Dutch lap up Wilders' hardline message

In the Netherlands many polls are predicting the maverick anti-immigration politician Geert Wilders' Freedom Party (PVV) will win the European elections being held on 22 May.

And a recent race row - he told supporters a vote for the PVV would mean fewer Moroccans in the Netherlands - may have done him more good than harm.

This talk is too extreme for many - so what explains his appeal to Dutch voters? I took a spin around The Hague on my bike to find out.

Anna Holligan takes a tour of the Hague to test Geert Wilders' popularity

Geert Wilders' Moroccan comments provoked an avalanche of criticism. High-profile PVV members quit, accusing their leader of going too far. More than 5,000 people filed complaints to the public prosecutor, calling for Mr Wilders to be charged with inciting racial hatred.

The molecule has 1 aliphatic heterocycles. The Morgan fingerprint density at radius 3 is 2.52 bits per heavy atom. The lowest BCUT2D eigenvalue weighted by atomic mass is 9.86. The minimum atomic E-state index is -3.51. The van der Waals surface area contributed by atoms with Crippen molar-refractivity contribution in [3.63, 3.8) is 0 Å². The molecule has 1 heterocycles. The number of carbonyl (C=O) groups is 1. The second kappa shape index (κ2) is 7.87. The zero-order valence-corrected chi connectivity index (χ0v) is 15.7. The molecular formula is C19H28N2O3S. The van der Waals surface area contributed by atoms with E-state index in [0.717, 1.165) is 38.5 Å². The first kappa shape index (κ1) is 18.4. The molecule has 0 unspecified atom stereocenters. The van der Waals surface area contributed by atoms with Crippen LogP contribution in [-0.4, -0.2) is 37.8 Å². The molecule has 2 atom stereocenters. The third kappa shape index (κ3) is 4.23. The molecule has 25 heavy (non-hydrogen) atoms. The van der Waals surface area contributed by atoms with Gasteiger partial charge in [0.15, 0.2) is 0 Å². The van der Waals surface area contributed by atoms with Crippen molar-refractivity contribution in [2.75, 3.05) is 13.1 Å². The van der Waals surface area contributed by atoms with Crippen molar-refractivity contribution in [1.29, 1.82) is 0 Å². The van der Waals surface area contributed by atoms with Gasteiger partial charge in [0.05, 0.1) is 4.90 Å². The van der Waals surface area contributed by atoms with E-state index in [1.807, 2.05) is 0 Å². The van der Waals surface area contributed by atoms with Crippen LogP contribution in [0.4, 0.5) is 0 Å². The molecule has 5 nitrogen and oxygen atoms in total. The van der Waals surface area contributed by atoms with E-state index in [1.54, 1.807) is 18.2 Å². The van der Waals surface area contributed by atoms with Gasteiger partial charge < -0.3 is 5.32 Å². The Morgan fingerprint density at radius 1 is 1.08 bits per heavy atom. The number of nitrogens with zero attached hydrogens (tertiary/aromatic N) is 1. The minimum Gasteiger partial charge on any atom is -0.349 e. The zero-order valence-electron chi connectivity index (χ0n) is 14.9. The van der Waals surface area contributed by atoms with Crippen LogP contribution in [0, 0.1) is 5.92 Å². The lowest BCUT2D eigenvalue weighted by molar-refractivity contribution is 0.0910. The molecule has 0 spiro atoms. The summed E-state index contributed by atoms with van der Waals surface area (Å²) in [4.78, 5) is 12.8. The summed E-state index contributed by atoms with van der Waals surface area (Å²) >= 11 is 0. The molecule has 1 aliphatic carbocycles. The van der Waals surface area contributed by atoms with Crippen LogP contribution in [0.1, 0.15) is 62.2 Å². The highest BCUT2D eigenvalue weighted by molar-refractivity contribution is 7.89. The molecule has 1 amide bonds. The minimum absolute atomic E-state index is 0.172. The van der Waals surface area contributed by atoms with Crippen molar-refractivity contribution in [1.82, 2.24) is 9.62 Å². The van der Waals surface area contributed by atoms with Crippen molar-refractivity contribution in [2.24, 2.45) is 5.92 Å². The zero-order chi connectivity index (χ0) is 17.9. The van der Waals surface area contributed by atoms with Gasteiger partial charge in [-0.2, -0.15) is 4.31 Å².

But this week an email from the PVV appeared in my inbox: "43% of the Dutch want fewer Moroccans", it said, according to an independent poll it had commissioned. It seems Mr Wilders has turned the criticism to his advantage. Citing the findings of his own survey, Mr Wilders can once again claim that he is the only politician unafraid to discuss the real concerns of Dutch voters.

Indeed, the Wilders-coined phrase "the Moroccan problem" is being increasingly heard here.

He also fuses his traditional anti-immigration rhetoric with Euroscepticism - an intense revulsion of sovereign power being eroded by what he refers to as "the monster in Brussels". And it's a message finding a receptive audience in the austerity-struck Netherlands.

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